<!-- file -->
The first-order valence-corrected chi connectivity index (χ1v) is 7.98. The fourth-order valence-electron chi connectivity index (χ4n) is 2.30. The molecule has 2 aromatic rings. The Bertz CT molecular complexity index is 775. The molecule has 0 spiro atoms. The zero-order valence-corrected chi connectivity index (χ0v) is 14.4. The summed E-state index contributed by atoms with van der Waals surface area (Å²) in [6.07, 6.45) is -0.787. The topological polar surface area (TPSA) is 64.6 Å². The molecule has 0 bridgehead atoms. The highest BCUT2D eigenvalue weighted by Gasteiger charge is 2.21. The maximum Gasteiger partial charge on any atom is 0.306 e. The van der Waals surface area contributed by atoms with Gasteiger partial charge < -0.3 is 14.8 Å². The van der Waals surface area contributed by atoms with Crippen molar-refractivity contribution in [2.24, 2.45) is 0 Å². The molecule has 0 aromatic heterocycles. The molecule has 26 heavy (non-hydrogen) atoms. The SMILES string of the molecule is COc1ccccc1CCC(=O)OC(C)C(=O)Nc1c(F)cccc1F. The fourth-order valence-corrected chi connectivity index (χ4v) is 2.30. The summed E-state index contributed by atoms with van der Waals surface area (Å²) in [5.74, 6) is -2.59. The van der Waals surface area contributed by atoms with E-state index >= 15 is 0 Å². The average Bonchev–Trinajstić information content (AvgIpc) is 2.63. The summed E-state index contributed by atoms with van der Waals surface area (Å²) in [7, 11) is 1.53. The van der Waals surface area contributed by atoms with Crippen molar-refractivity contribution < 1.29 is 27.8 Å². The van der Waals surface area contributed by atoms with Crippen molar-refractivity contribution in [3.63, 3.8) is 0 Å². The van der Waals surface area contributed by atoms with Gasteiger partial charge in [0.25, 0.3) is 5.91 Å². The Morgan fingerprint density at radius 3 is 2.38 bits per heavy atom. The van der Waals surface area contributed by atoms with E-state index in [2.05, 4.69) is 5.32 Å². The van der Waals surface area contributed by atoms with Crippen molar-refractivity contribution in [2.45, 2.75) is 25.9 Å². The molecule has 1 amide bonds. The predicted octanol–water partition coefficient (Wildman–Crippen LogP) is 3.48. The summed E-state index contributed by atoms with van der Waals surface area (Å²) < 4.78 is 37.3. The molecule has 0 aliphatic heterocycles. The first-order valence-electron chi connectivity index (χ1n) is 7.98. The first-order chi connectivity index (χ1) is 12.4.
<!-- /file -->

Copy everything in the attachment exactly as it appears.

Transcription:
The first-order valence-corrected chi connectivity index (χ1v) is 7.98. The fourth-order valence-electron chi connectivity index (χ4n) is 2.30. The molecule has 2 aromatic rings. The Bertz CT molecular complexity index is 775. The molecule has 0 spiro atoms. The zero-order valence-corrected chi connectivity index (χ0v) is 14.4. The summed E-state index contributed by atoms with van der Waals surface area (Å²) in [6.07, 6.45) is -0.787. The topological polar surface area (TPSA) is 64.6 Å². The molecule has 0 bridgehead atoms. The highest BCUT2D eigenvalue weighted by Gasteiger charge is 2.21. The maximum Gasteiger partial charge on any atom is 0.306 e. The van der Waals surface area contributed by atoms with Gasteiger partial charge < -0.3 is 14.8 Å². The van der Waals surface area contributed by atoms with Crippen molar-refractivity contribution in [2.24, 2.45) is 0 Å². The molecule has 0 aromatic heterocycles. The molecule has 26 heavy (non-hydrogen) atoms. The SMILES string of the molecule is COc1ccccc1CCC(=O)OC(C)C(=O)Nc1c(F)cccc1F. The fourth-order valence-corrected chi connectivity index (χ4v) is 2.30. The summed E-state index contributed by atoms with van der Waals surface area (Å²) in [5.74, 6) is -2.59. The van der Waals surface area contributed by atoms with E-state index >= 15 is 0 Å². The average Bonchev–Trinajstić information content (AvgIpc) is 2.63. The summed E-state index contributed by atoms with van der Waals surface area (Å²) in [7, 11) is 1.53. The van der Waals surface area contributed by atoms with Crippen molar-refractivity contribution < 1.29 is 27.8 Å². The van der Waals surface area contributed by atoms with Crippen molar-refractivity contribution in [3.63, 3.8) is 0 Å². The van der Waals surface area contributed by atoms with Gasteiger partial charge in [0.25, 0.3) is 5.91 Å². The Morgan fingerprint density at radius 3 is 2.38 bits per heavy atom. The van der Waals surface area contributed by atoms with E-state index in [2.05, 4.69) is 5.32 Å². The van der Waals surface area contributed by atoms with Crippen molar-refractivity contribution in [2.45, 2.75) is 25.9 Å². The molecule has 1 amide bonds. The predicted octanol–water partition coefficient (Wildman–Crippen LogP) is 3.48. The summed E-state index contributed by atoms with van der Waals surface area (Å²) < 4.78 is 37.3. The molecule has 0 aliphatic heterocycles. The first-order valence-electron chi connectivity index (χ1n) is 7.98. The first-order chi connectivity index (χ1) is 12.4.